Wednesday, April 25, 2018
Education

Hillsborough schools may let students hand out religious information

TAMPA — For the second time in as many years, the Hillsborough County School Board is wrestling with a question of religion.

At a public hearing, the board will hear the pros and cons of allowing students to circulate religious materials at school.

But regardless of what is said, board members are likely to allow it. A federal court ruling in October, in favor of a family who wanted to distribute Easter event invitations, leaves little choice.

"The court's really tying our hands, and that for me is very troubling," Chairwoman April Griffin said Tuesday.

With little discussion, the board agreed Tuesday to start the hearing process, which will take 30 to 90 days.

If a new policy is adopted, students of all faiths would be able to distribute information as long as it is not disruptive, inappropriate or "grossly prejudicial to an ethnic, religious, racial or other delineated group."

That's a far cry from the existing policy, which allows school officials to prohibit materials that "seek to establish the supremacy of a particular religious denomination, sect, or point of view over any other religious denomination, sect, or point of view."

Courts in some communities have ruled that religious materials in the hands of students are protected under a First Amendment right to free speech.

One such case in a federal appeals court in Pennsylvania, over invitations to a Christmas party, went in the child's favor.

The attorneys came from the same organization that represented the Gilio family of Temple Terrace, who sued after their son was stopped at Lewis Elementary from handing out invitations to an Easter egg hunt. The invitation promised guests would learn "the true meaning of Easter."

At the time, the school district argued the invitations appeared to be from a church, and that therefore the church was seeking to intrude in the school.

But the family's attorneys argued successfully that, regardless of where the material originates, the child has a right to bring it to school.

"Kids don't shed their First Amendment rights when they walk through the door of the school," said Terry Kemple, a Christian conservative activist in east Hillsborough and candidate for the School Board.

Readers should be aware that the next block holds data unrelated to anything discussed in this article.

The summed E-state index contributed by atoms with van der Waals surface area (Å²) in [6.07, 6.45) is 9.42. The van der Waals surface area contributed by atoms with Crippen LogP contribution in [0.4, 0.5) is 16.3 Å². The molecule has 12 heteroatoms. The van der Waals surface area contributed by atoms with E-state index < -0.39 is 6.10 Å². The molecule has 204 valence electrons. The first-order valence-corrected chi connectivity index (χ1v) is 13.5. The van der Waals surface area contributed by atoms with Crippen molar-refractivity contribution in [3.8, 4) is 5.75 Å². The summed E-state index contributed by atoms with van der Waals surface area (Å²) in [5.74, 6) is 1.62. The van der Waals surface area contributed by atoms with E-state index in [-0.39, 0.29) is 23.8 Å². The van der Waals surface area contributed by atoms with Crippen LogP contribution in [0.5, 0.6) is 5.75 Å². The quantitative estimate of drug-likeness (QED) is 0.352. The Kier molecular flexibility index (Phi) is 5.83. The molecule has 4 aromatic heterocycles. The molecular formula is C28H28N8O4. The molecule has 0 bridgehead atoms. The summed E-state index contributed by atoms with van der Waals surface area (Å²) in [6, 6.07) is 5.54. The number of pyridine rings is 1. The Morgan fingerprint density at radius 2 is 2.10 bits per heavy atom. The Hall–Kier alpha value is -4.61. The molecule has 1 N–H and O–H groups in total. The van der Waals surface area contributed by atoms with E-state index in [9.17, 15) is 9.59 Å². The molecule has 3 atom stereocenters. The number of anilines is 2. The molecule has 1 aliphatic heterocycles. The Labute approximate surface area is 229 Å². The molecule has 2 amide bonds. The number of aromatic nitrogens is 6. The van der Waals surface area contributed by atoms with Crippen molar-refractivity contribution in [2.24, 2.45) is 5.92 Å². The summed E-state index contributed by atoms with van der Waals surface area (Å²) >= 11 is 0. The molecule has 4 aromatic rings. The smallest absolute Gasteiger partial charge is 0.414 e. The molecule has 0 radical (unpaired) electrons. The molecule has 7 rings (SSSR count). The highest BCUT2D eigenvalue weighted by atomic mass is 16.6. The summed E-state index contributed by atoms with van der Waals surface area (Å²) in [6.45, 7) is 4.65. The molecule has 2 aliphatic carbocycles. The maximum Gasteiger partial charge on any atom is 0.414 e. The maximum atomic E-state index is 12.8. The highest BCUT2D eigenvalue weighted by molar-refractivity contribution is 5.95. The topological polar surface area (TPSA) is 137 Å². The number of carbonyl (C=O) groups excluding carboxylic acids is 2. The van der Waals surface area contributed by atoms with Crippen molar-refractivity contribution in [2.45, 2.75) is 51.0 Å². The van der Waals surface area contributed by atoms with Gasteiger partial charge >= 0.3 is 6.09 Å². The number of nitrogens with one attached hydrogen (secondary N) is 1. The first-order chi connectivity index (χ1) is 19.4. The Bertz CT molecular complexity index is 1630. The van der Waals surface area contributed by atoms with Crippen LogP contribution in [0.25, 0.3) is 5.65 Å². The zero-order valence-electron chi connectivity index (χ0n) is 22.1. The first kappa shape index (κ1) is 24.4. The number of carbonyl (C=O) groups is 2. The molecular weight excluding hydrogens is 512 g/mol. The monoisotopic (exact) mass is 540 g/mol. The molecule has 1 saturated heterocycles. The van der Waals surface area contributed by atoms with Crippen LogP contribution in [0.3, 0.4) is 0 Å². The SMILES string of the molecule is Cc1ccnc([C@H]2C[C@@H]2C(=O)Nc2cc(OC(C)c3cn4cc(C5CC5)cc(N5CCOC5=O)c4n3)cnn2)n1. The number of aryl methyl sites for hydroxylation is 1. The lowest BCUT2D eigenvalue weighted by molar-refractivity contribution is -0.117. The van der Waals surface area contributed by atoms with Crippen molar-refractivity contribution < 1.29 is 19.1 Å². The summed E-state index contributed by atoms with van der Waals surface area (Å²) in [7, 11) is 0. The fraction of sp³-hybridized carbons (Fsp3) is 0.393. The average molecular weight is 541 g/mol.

Kemple was at the forefront of an effort last year to ban representatives of the Council on American-Islamic Relations from speaking in local schools.

He insisted religion had nothing to do with that fight. He and his followers said CAIR had terrorist ties, which CAIR denied.

When asked Tuesday if he would accept a student who wanted to deliver an Islamic message on campus, Kemple said, "absolutely, if it isn't CAIR."

Hassan Shibly of CAIR, who was at the center of last year's controversy, said he welcomes a free exchange of ideas but wonders if Islamic material truly would be allowed.

"We hope that those who are fighting to ensure Christian students can share their faith in school will stand strong with Jewish, Muslim, and other students who wish to do the same," he said. "You cannot stand for First Amendment rights only for the faith or point of view you agree with and deny it to those who share a faith you disagree with."

Griffin said she, too, wonders what might come from a change. "I certainly hope that people understand the concept of 'be careful what you wish for' because it just might come true," she said.

It's a complex issue, said Rabbi Jason Rosenberg of Congregation Beth Am, a North Tampa synagogue. "I tend to lean toward free speech," Rosenberg said. "But there is an issue about marginalizing people."

He also made a distinction between private acts, such as passing out party invitations; and official acts, such as prayer before a school event. "One of the side effects is that it highlights the differences between the students who are praying, who seem normal, and those who in this case are not normal."

Times researcher John Martin contributed to this article. Marlene Sokol can be reached at (813) 226-3356

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